OK, today we're going to make a New England pot roast, slow cooked in our crockpot right here. I like to cut my onion really, really thick and the reason for that is it makes the pot roast stand up. It doesn't touch the bottom of the crock pot. So we're going to add one onion really cut thick in thick wedges, right on the bottom of this crockpot, and we're going to spread it out. Now, let me see if I can show you how that is.

Then we're going to take our pot roast, and this is a chuck roast that I just bought at the supermarket, a chuck roast. And we're going to place that into our crockpot. We're going to take some salt and pepper and season our roast. Sort of heavily because remember, this is going to cook for a good 8 to 10 hours, so that's why I'm seasoning it so heavily.

Now, we're going to add our vegetables. I like to add a little bit of celery stalks, and that's for the flavor, just around the edges of-- a couple of them around the edges of the beef. Celery root is a very strong root of the celery. And I like it because it's such an intense flavor. And I just julienned a little bit of the celery root like this, and I'm going to add that to the pot roast. It gives it a nice flavor, a nice celery flavor. More so than the celery stalks.

We're going to add a few potatoes. And these you don't even have to cut. These I bought at the supermarket. They're so small, we don't even have to cut them. So I have red and I have white fingerling, so add as much or as little as you'd like. As this cooks, it's going to shrink down. So you might feel like it's overflowed, but it's not.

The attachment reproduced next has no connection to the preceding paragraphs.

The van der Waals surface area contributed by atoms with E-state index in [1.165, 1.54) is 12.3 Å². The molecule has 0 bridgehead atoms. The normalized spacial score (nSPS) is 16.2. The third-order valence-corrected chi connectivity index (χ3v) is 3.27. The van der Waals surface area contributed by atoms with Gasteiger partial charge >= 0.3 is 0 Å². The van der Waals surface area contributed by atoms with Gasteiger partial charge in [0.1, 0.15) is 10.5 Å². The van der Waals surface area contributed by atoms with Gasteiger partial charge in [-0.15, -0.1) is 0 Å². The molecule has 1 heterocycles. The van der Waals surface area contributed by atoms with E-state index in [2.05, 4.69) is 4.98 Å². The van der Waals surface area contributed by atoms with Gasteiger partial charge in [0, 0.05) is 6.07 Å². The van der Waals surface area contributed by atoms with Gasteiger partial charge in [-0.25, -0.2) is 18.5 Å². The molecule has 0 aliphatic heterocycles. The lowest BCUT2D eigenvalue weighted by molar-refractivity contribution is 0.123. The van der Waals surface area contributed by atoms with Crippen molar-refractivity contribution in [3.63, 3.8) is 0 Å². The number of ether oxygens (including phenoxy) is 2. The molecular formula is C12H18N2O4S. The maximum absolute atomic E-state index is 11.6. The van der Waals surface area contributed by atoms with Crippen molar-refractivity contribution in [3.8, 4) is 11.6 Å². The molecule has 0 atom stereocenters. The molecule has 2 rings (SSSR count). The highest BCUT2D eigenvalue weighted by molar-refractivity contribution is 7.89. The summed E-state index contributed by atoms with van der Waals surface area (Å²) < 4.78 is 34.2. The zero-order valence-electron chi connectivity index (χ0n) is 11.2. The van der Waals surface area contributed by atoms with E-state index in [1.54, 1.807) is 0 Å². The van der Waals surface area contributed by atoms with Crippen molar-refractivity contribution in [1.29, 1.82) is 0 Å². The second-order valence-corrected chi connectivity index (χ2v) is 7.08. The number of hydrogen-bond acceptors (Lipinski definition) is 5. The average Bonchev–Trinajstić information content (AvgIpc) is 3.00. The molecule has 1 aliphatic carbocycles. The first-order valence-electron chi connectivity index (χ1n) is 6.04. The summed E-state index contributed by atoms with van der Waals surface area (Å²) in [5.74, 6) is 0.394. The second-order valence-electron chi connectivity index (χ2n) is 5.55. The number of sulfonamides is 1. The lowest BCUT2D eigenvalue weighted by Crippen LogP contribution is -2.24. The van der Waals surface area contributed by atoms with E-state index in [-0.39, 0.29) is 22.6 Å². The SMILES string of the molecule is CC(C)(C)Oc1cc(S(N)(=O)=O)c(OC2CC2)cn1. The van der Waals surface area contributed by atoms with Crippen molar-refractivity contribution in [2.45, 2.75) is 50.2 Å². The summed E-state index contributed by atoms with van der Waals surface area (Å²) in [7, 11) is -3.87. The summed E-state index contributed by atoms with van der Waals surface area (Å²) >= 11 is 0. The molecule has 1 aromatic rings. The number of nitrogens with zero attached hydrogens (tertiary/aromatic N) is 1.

We're going to add some squash. This is butternut squash, and it's cubed quite large. This is turnip. I particularly don't like turnip, it's very bitter, but I grew up with turnip because I came from Nova Scotia, so it's a nice root vegetable, and it gives the pot roast a nice flavor. So even if you don't eat turnip, it's delicious to have in your pot roast. So we're going to add some sliced carrots, right on top here, and some parsnips. It looks really full now.

I'm going to add two cups of beef stock right into the pot roast. This is one can of whole tomatoes. Now, normally, when I make a sauce, I take a tomato and I squish it right in my hand, just like that, and I put it right into the sauce. But with this cooked so long, they're going to break up on their own, so you don't have to do that. So we'll just add one can of tomatoes, right in.

This is a red Cabernet Sauvignon wine we already have open in the house, and just pour some wine, as much or a little as you want. And take a sip as you're cooking. Now, I'm going to add a sprig of rosemary, and at the end of the pot roast, you can take this right out of the pot roast. So we're going to add a couple sprigs of rosemary. Here some thyme, and don't peel the thyme, or take the leaves off, just throw the thyme right in. That will give it some really nice flavor.